Malta Ġusta: The top 10 measures

The Budget 2024 unveiled yesterday under the theme ‘Malta Ġusta’ (A Fair Malta) has two main objectives. On the one hand, it aims to help counter the present challenges of families and businesses. On the other, the Budget highlights measures to ensure that our country will be able to seize the opportunities of the future and build a new prosperity.

The Budget 2024 unveiled yesterday under the theme ‘Malta Ġusta’ (A Fair Malta) has two main objectives. On the one hand, it aims to help counter the present challenges of families and businesses. On the other, the Budget highlights measures to ensure that our country will be able to seize the opportunities of the future and build a new prosperity.

1. The most pressing immediate challenge faced by households and firms is undoubtedly that of the cost of living. Government’s main anti-inflation measure is the strategic decision to protect families and businesses from international increases in the cost of energy and fuel. This €350 million support is removing a burden of at least €2,000 on the average household in terms of outlays on electricity bills and on petrol and diesel.

2. For those households with incomes below the national average, the Government has reinvigorated the additional cost-of-living mechanism that it had introduced in the previous Budget. While all workers and those on benefits benefit from the standard COLA increase, which will be almost €13 per week, those on below-average incomes are given an additional benefit paid by the Government. This support will benefit 95,000 families and amounts to between €100 and €1,500 depending on family income and members. For example, a couple with two children where one earner is on the minimum wage qualifies for a benefit of €760, or nearly €15 per week, while the same family but on the average wage are eligible for half of this amount.       

3. Workers on the minimum wage will benefit from the biggest increase ever granted, reaching up to €18 a week over the next four years on top of the annual COLA. Next year a worker on the minimum wage will see an increase inclusive of COLA of €21 per week. This is equivalent to a 10 per cent increase or about 40 days more pay at the current rate.

The government also concluded several collective agreements with essential workers, including those covering nurses, midwives, and police officers. These workers will benefit from pay increases of around €70 million. This while negotiations with other public sector workers are progressing.

4. Workers on low incomes with children will be given an increase of €50 per child in the in-work benefit. This follows the widening of eligibility legislated last year. The increase granted next year will be the first of four that will benefit these workers in this legislature.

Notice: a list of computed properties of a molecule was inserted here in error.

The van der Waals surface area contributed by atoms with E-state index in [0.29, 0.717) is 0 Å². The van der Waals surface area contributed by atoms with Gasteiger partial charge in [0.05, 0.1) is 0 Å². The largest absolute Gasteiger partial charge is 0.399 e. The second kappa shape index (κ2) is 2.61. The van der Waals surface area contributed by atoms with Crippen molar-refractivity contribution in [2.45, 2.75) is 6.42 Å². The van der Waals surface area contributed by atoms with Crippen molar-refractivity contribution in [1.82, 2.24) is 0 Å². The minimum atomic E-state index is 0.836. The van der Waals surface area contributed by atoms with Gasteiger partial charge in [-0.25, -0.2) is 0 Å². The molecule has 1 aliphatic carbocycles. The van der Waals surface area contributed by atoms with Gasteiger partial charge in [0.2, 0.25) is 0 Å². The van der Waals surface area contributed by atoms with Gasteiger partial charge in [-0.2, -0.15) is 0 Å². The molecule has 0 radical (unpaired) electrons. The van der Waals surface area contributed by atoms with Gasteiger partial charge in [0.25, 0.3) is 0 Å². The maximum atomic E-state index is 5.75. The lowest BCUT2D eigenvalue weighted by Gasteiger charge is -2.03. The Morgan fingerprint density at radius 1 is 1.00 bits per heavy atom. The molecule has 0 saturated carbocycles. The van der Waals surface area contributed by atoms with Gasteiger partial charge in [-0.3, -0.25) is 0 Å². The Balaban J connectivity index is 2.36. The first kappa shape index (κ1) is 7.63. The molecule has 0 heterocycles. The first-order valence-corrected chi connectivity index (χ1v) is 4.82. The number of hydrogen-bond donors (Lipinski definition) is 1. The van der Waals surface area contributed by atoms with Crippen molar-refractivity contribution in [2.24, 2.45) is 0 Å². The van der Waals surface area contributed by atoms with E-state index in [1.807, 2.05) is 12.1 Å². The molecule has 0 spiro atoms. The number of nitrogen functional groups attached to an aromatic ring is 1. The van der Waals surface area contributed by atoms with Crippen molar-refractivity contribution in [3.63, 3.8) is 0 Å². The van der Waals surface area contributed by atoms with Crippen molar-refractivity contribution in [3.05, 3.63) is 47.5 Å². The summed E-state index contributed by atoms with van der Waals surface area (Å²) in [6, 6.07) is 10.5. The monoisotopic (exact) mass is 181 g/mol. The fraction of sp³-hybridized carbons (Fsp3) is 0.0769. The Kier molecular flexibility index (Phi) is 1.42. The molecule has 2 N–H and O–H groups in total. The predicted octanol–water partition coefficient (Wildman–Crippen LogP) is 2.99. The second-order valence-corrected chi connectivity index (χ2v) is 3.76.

5. All parents will receive the biggest increase ever in children’s allowance, exactly on the 50-year anniversary of the establishment of this benefit. This increase will be of €250 per child, or almost three times the increase granted in the previous Budget.

6. For pensioners the increase will also be the best ever granted. All pensioners will get an increase of at least €15 per week, while various sub-groups of pensioners will benefit from additional increases. For instance widow/ers will on average get an increase of €17 per week. Furthermore, Government will start to address the anomaly created by a Nationalist administration in the maximum pension between those born before and after 1962. Those born before 1962 had a frozen maximum pension, which  now will be gradually increased to reach that of pensioners born after 1962.

7. The Budget attaches particular importance to programmes to improve skills. For this purpose, the Government will introduce a special allowance for parents whose children continue to study after the compulsory age. They will now benefit from a grant of €500 per year for three years. Government will also improve stipends again, especially for those who train in courses deemed to be in line with the country’s economic and social priorities. 

8. Another important election promise that will start to be fulfilled will be that of enacting a socio-economic regeneration plan. While Malta has progressed greatly in the last decade, there are a number of localities that have not benefitted fully from this progress or have had to bear more than others the associated burdens of economic activity. To this end, these localities will be given priority in relation to environmental, urban greening and infrastructural projects. Moreover there will be special incentives for firms operating in these localities. 

9. The Budget also includes the largest public investment programme in history, with an allocation of more than one billion euros. Around half of this investment will be on environmental projects, the strengthening of the energy sector, industrial infrastructure as well as the national airline. Another third will be for the purposes of health, education, and physical infrastructure. Gozo will also be given the largest allocation it has ever received, especially through funds for sustainable urban development. To lessen the burden of development on Gozo, the lower stamp duty incentive for those purchasing a property will be removed and instead the incentive to purchase UCA, vacant or traditional properties will be strengthened.

10. Finally, the Budget includes twice as many open and green spaces projects as the previous one. These projects will create new or regenerated spaces of around 80,000 square metres, or eleven and a half times the national stadium. The focus will be on projects in the centre of the community, so to help achieve the election promise that everyone can walk to an open or green space in a matter of ten minutes.

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